If you were born outside of the UK, you may still be eligible for a child visa, if you are under or over 18, if you satisfy the home office requirements.

Adult dependant relative visa

The adult dependant relative visa allows a person who is outside of the UK to enter the country for the purposes of being cared for by a relative. The UK based person must be a British citizen, have ILR, settled status, or permanent residency, or refugee status or humanitarian protection in the UK. To meet the requirements for this visa, you will need to prove that you:

  • cannot receive the care you need in your home country
  • need long-term care to do every day personal and household tasks because of illness, disability, or age
  • will receive the support, accommodation and care you need from the UK-based relative without claiming public funds for at least five years

With this immigration route, you will typically be able to remain indefinitely, meaning there will be no need to extend or apply for settlement.

Understanding Appendix FM is key to a successful application

At the core of how decisions are made regarding who can and who cannot come to the UK under the family route is the Government guidance document, ‘Appendix FM’. Appendix FM lays out in detail the many policy factors which must be considered by Home Office case officers when making a decision on a family visa application.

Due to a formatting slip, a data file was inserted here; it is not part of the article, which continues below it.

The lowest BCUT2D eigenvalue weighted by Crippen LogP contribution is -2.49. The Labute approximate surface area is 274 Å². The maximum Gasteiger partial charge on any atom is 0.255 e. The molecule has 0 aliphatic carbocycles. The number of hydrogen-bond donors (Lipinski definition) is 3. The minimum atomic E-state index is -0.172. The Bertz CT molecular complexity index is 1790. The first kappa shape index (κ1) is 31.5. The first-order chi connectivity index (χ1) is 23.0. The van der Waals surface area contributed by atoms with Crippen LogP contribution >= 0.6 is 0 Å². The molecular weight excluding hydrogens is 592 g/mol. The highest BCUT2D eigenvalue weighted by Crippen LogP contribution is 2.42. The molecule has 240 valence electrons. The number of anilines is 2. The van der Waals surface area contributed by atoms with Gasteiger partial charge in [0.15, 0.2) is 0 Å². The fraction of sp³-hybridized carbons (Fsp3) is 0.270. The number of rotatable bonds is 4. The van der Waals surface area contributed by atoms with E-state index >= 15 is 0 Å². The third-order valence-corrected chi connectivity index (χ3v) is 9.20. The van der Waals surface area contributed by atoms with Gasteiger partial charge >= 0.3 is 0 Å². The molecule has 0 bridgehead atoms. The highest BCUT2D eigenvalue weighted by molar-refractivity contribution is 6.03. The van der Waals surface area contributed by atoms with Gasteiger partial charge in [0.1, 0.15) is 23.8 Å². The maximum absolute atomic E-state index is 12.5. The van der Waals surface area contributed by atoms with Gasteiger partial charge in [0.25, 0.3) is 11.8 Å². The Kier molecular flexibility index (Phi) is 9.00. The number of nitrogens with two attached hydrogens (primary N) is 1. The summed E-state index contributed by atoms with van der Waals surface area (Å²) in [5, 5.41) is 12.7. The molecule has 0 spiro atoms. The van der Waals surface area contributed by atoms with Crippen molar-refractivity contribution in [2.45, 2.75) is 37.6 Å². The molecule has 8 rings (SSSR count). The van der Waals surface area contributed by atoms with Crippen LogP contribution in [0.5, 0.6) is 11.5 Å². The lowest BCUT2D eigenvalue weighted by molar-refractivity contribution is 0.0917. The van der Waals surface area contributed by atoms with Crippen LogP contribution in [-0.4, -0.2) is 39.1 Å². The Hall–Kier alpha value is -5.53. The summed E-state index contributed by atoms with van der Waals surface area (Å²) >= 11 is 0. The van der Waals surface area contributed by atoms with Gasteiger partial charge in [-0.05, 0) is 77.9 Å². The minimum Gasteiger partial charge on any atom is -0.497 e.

Crucially, Appendix FM is intended to ensure that when assessing applications “under Article 8 of the Human Rights Convention, the balance will be struck between the right to respect for private and family life and the legitimate aims of protecting national security, public safety and the economic well-being of the UK; the prevention of disorder and crime; the protection of health or morals; and the protection of the rights and freedoms of others (and in doing so also reflects the relevant public interest considerations as set out in Part 5A of the Nationality, Immigration and Asylum Act 2002). It also takes into account the need to safeguard and promote the welfare of children in the UK, in line with the Secretary of State’s duty under section 55 of the Borders, Citizenship and Immigration Act 2009”.

This paragraph from Appendix FM is important to understand because any risk to UK interests identified in an application will increase the likelihood of rejection. It is for this reason that Appendix FM is also used by immigration lawyers to understand the basis on which decisions are made, allowing them to spot any potential weaknesses in a case and handling them before submitting an application.

Final Words

There are several routes under which family members and close relatives can join loved ones in the UK, however it is essential to understand and ensure you satisfy all eligibility requirements prior to submitting an application.

Unfortunately, it is not unusual for the Home Office to refuse entry to family members for even the smallest of oversights or technicality. By taking your time to gather all of the evidence needed, completing the online application thoroughly and correctly, and proactively handling any potential barriers to a successful application, you should make the process of securing a family visa relatively painless and quick. We wish you the very best with your family visa application and your life in the UK. For legal assistance with your family visa application, get in touch with our experienced immigration solicitors.

Related Article